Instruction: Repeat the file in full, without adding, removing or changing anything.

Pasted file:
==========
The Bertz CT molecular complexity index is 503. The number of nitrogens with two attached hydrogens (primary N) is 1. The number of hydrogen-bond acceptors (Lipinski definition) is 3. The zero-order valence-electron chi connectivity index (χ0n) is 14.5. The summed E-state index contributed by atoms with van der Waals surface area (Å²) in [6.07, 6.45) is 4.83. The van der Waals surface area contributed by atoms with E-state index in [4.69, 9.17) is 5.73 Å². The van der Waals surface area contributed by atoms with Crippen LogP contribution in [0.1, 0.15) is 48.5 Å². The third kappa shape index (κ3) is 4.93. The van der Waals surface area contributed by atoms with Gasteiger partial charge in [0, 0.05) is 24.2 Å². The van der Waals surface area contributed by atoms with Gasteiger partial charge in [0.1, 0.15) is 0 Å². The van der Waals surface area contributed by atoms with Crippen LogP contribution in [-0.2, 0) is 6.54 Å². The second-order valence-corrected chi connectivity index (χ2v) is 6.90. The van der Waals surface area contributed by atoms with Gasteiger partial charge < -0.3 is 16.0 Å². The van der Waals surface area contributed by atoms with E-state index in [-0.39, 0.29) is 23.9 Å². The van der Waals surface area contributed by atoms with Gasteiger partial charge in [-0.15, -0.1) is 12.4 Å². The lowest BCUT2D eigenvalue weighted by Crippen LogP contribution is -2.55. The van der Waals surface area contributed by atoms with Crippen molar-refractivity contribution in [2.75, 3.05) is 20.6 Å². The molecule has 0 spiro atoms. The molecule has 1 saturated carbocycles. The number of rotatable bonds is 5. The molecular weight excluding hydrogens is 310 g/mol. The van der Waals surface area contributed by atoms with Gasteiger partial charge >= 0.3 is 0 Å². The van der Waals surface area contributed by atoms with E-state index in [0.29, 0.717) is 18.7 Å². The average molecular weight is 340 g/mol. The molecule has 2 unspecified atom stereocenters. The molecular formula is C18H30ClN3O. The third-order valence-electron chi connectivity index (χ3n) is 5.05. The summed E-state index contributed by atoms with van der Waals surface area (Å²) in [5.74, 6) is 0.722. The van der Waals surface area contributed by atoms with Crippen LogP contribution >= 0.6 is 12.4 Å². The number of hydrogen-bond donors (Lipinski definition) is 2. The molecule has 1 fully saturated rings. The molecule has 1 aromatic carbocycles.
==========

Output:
The Bertz CT molecular complexity index is 503. The number of nitrogens with two attached hydrogens (primary N) is 1. The number of hydrogen-bond acceptors (Lipinski definition) is 3. The zero-order valence-electron chi connectivity index (χ0n) is 14.5. The summed E-state index contributed by atoms with van der Waals surface area (Å²) in [6.07, 6.45) is 4.83. The van der Waals surface area contributed by atoms with E-state index in [4.69, 9.17) is 5.73 Å². The van der Waals surface area contributed by atoms with Crippen LogP contribution in [0.1, 0.15) is 48.5 Å². The third kappa shape index (κ3) is 4.93. The van der Waals surface area contributed by atoms with Gasteiger partial charge in [0, 0.05) is 24.2 Å². The van der Waals surface area contributed by atoms with Gasteiger partial charge in [0.1, 0.15) is 0 Å². The van der Waals surface area contributed by atoms with Crippen LogP contribution in [-0.2, 0) is 6.54 Å². The second-order valence-corrected chi connectivity index (χ2v) is 6.90. The van der Waals surface area contributed by atoms with Gasteiger partial charge < -0.3 is 16.0 Å². The van der Waals surface area contributed by atoms with E-state index in [-0.39, 0.29) is 23.9 Å². The van der Waals surface area contributed by atoms with Gasteiger partial charge in [-0.15, -0.1) is 12.4 Å². The lowest BCUT2D eigenvalue weighted by Crippen LogP contribution is -2.55. The van der Waals surface area contributed by atoms with Crippen molar-refractivity contribution in [2.75, 3.05) is 20.6 Å². The molecule has 0 spiro atoms. The molecule has 1 saturated carbocycles. The number of rotatable bonds is 5. The molecular weight excluding hydrogens is 310 g/mol. The van der Waals surface area contributed by atoms with Gasteiger partial charge >= 0.3 is 0 Å². The van der Waals surface area contributed by atoms with E-state index in [0.29, 0.717) is 18.7 Å². The average molecular weight is 340 g/mol. The molecule has 2 unspecified atom stereocenters. The molecular formula is C18H30ClN3O. The third-order valence-electron chi connectivity index (χ3n) is 5.05. The summed E-state index contributed by atoms with van der Waals surface area (Å²) in [5.74, 6) is 0.722. The van der Waals surface area contributed by atoms with Crippen LogP contribution >= 0.6 is 12.4 Å². The number of hydrogen-bond donors (Lipinski definition) is 2. The molecule has 1 fully saturated rings. The molecule has 1 aromatic carbocycles.